Tomb Raider II
You may have drooled over the recent pictures of fleshed-out Lara Croft, Rhona Mitra in FHM and Maxim, but me, I prefer the real thing. Yes, a mere year after the original Tomb Raider shook the video games world (well, didn’t the earth move for you?), its superstar heroine Lara is back, bigger and better than ever.
It seems the silicon surgeons at Core Design have been working overtime to slice away the few imperfections and pump up the best bits. It would have been so easy to ride on the megababe Lara hype and churn out a standard sequel, but what we have here outdoes the original in every department.
Even Lara herself has gone under the ‘knife’. Not only is her body animation smoother, but she now has a more rounded figure – yes, it seems she’s finally thrown out that Jean-Paul Gaultier bra! Another neat touch is the way her long pony tail swishes about realistically as she frolics around the world.
Fans of the first game will know how agile this girl is, jumping sideways, swimming, shimmying along ledges, and rolling on the ground (ahem), but she’s got even more moves to play with this time. A midair roll comes in very handy during combat, and she can also roll 180° while underwater – a welcome inclusion as it could get a bit tricky manoeuvring through tight tunnels in the original. Most impressive, and important to the gameplay, is her ability to climb ladders and rock-face handholds – and in any direction; up, down, sideways.
The one glaring omission is that there’s no analogue joypad support – which anyone who’s played Super Mario 64 will know can be supremely instinctive. Nevertheless, Lara’s control system is easy enough to learn and largely unchanged from her first outing. Before the game proper begins, you can practice the controls in the comfort of Lara’s home with its army-style assault course in the garden and spoken directions from Lara to help you master every move. Naturally, you can go inside her beautiful house and – surely the dream of a million Lara fans – even get into her bedroom!
When you’ve calmed down a bit, it’s time for the real adventuring to begin. Somehow, as in Bond films, the plot doesn’t seem to matter very much, but if you’re interested, this time Lara (the world’s sexiest archaeologist) is searching for the Daggers of Xian, which she believes are hidden in an emperor’s palace in the Great Wall of China. Naturally they aren’t, otherwise it’d be a pretty quick game, which leads her on another trek through various scenic locations all around the world – she must do a hell of a lot of shopping on her Am- Ex card to rack up all those free air miles!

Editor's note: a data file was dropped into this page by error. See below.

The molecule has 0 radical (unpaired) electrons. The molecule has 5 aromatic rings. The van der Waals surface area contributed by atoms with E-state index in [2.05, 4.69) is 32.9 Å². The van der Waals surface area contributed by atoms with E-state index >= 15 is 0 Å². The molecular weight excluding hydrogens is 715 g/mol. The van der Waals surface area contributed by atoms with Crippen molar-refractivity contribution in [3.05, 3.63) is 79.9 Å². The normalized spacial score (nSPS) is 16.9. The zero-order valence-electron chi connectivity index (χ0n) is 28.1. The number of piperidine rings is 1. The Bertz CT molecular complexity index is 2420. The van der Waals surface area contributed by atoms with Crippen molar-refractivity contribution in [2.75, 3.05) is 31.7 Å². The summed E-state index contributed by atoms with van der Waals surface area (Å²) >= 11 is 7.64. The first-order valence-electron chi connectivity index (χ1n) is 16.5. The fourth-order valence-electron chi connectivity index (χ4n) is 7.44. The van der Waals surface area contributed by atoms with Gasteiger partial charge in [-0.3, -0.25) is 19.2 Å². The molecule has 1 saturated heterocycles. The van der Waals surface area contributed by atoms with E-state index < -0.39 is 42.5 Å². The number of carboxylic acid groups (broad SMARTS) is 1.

TO THE WALL
Dropped off by a chopper at the Great Wall, Lara slides down the rocks into a cavern which looks pretty similar to something from the first game, but this déjà vu is soon dispelled. Splashing into a water pool, you notice she can now wade through shallow water, as well as swimming in deeper pools. Climb up a few ledges and leap a few gaps – using the old ‘safe walk’ feature to ensure she can’t fall off the edge – and she emerges on the Great Wall itself to admire the spectacular view. Using an enhanced level editor, Core have been able to produce stunning exterior landscapes in addition to the usual rectangular rooms and tunnels.
Another thing you’ll soon notice is how challenging this first level is, including being chased by boulders, avoiding twin sets of sliding spikes, running past crumbling blocks and scything blades, not to mention tackling a fair few tigers and a roaring T-Rex! Yet this is just a taster for things to come. Core admit the game is far tougher than its predecessor, but then if you managed to complete that without cheating, you’ll undoubtedly enjoy the new challenge. Games-playing novices may find it all a bit too much, though – and I’d advise them to cut their teeth on the original game first (but then who hasn’t by now?).
Ah, but where are those lovely purple crystals where I can save my position you ask? Horror of horrors, they are nowhere to be seen, but fear not, because you can now save your position to a memory card at any point during play. This excellent feature means an end to the frustration of having to repeat the same section over and over again after dying. It also puts to shame some other recent releases which have cut right down on the number of restart points – The Lost World, for one – in order to make things more difficult. Tomb Raider II doesn’t need to resort to such artificial methods: its substantial challenge is created by the clever puzzles, thrilling combat, daring platform jumping, and an incredible amount of exploration.